'Breaking Bad,' the brutal saga of an everyman's ambition turned evil, captured its first best drama Emmy Award on Sunday, while 'Modern Family' won its fourth consecutive trophy for top comedy series.
"I did not see this coming," said 'Breaking Bad' creator Vince Gilligan, tipping his hat to competitor "House of Cards," the first online contender for top Emmy honors.
Jeff Daniels won the Emmy for best drama series actor for his portrayal of an idealistic TV anchorman in 'The Newsroom,' with Claire Danes capturing top actress honors for her troubled CIA agent in "Homeland."
Daniels noted that he'd also received an age 50-plus acting honour from AARP, which represents the interests of older Americans.
"With all due respect to the AARP, this is even better," Daniels said.
Danes, who captured her second trophy for the terrorism drama, paid tribute to one of the series' writers, Henry Bromell, who died last March and who received a writing Emmy posthumously on Sunday.
The ceremony often struck a melancholy note with extended tributes to stars and other industry members who died in the past year.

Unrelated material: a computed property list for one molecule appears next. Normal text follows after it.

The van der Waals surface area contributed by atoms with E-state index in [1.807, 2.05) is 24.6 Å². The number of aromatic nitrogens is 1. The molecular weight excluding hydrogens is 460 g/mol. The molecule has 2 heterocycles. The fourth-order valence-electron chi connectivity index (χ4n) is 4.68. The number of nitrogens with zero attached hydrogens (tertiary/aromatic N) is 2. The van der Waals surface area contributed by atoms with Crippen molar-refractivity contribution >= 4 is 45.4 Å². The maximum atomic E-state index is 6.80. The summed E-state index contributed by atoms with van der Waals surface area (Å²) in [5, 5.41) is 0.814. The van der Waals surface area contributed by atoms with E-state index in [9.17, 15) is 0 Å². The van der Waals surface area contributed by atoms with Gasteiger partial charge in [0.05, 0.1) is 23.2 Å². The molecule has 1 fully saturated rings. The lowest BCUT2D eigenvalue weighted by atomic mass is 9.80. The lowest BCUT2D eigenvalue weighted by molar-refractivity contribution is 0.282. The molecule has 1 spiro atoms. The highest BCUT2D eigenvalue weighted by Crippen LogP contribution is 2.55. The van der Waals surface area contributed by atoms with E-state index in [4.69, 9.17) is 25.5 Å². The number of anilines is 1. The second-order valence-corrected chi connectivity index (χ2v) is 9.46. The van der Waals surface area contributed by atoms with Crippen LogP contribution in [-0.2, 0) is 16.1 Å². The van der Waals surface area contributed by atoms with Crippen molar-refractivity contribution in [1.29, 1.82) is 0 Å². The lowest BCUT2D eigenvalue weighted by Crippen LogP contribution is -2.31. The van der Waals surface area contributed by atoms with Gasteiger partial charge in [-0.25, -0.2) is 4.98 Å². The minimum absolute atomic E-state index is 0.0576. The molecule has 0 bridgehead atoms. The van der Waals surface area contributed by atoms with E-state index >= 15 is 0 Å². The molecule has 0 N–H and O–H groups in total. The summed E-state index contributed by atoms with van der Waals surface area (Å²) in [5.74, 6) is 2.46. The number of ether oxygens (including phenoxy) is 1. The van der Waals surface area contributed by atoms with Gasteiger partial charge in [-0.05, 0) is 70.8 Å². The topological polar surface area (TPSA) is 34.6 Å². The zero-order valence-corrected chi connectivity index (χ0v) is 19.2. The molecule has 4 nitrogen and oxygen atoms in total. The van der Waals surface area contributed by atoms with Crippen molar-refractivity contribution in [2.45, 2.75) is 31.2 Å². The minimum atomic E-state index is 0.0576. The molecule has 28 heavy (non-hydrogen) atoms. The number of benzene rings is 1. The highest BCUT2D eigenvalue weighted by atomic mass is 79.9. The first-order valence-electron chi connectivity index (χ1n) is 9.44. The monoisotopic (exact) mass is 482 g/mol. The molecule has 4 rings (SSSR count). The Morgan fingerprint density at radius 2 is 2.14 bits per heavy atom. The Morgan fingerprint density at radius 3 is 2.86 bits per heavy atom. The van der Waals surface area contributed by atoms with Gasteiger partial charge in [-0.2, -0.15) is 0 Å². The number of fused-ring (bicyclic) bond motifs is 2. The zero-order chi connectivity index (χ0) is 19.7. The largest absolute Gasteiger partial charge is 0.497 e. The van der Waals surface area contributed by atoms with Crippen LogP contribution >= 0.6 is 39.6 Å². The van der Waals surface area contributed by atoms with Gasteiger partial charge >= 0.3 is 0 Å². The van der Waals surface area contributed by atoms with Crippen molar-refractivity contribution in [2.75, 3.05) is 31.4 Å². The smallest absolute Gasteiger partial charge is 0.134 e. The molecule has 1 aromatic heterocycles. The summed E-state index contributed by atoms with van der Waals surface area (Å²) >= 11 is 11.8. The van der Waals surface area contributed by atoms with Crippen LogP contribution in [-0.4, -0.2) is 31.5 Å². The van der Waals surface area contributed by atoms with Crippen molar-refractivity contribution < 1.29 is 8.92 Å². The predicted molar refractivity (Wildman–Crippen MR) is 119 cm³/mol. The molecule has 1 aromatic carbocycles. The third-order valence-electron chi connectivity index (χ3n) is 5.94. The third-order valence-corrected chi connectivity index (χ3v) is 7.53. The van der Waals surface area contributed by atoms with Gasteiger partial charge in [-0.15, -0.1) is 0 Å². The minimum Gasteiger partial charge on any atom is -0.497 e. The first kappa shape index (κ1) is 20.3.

"Well, this may be the saddest Emmys of all time but we could not be happier," said 'Modern Family' executive producer Steve Levitan.
It also included upsets, defying the conventional wisdom in several categories, including acting categories.
"This just in. Nobody in America is winning their Emmy office pool. Surprises galore," host Neil Patrick Harris.
Claire Danes' win ended the hopes that 'Scandal' best actress nominee Kerry Washington would become the first African American to win in the category.
Julia Louis-Dreyfus claimed her second consecutive best comedy actress award for her role as an ambitious political second banana in 'Veep,' with Jim Parsons again claiming the top comedy acting trophy for 'The Big Bang Theory.'
"This is so much good fortune it's almost too much to bear," said Louis-Dreyfus. "I'm very grateful to have the opportunity to make people laugh. It's a joyful way to make a living."
Parsons added to the awards he won in 2011 and 2010 for the role of a science nerd.
"My heart, oh my heart. I want you to know I'm very aware of how exceedingly fortunate I am," he said.
Merritt Wever of 'Nurse Jackie' won the night's first award, for best supporting actress in a comedy series, kicking off the ceremony on a surprising note and with a remarkably brief acceptance speech.
"Thank you so much. Thank you so much. Um, I got to